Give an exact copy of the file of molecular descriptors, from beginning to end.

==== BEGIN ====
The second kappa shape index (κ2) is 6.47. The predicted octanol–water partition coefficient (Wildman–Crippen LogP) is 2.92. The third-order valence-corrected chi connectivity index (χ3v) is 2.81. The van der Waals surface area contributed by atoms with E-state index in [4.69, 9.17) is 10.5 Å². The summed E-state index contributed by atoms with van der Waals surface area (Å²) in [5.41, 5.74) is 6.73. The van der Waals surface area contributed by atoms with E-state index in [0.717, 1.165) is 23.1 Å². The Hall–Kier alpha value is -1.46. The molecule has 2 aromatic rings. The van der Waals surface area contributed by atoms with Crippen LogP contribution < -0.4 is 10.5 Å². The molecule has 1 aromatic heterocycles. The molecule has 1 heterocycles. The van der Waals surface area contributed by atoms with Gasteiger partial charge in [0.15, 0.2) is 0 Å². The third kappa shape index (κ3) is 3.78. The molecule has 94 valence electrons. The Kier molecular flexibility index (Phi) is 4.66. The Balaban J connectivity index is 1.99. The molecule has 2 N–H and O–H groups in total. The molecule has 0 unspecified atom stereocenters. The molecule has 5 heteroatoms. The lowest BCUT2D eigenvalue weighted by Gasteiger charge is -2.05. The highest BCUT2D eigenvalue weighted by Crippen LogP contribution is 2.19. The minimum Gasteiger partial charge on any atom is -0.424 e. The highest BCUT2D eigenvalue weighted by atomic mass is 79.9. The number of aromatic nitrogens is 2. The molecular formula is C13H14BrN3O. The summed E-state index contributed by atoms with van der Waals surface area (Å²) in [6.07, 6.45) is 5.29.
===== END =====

The second kappa shape index (κ2) is 6.47. The predicted octanol–water partition coefficient (Wildman–Crippen LogP) is 2.92. The third-order valence-corrected chi connectivity index (χ3v) is 2.81. The van der Waals surface area contributed by atoms with E-state index in [4.69, 9.17) is 10.5 Å². The summed E-state index contributed by atoms with van der Waals surface area (Å²) in [5.41, 5.74) is 6.73. The van der Waals surface area contributed by atoms with E-state index in [0.717, 1.165) is 23.1 Å². The Hall–Kier alpha value is -1.46. The molecule has 2 aromatic rings. The van der Waals surface area contributed by atoms with Crippen LogP contribution < -0.4 is 10.5 Å². The molecule has 1 aromatic heterocycles. The molecule has 1 heterocycles. The van der Waals surface area contributed by atoms with Gasteiger partial charge in [0.15, 0.2) is 0 Å². The third kappa shape index (κ3) is 3.78. The molecule has 94 valence electrons. The Kier molecular flexibility index (Phi) is 4.66. The Balaban J connectivity index is 1.99. The molecule has 2 N–H and O–H groups in total. The molecule has 0 unspecified atom stereocenters. The molecule has 5 heteroatoms. The lowest BCUT2D eigenvalue weighted by Gasteiger charge is -2.05. The highest BCUT2D eigenvalue weighted by Crippen LogP contribution is 2.19. The minimum Gasteiger partial charge on any atom is -0.424 e. The highest BCUT2D eigenvalue weighted by atomic mass is 79.9. The number of aromatic nitrogens is 2. The molecular formula is C13H14BrN3O. The summed E-state index contributed by atoms with van der Waals surface area (Å²) in [6.07, 6.45) is 5.29.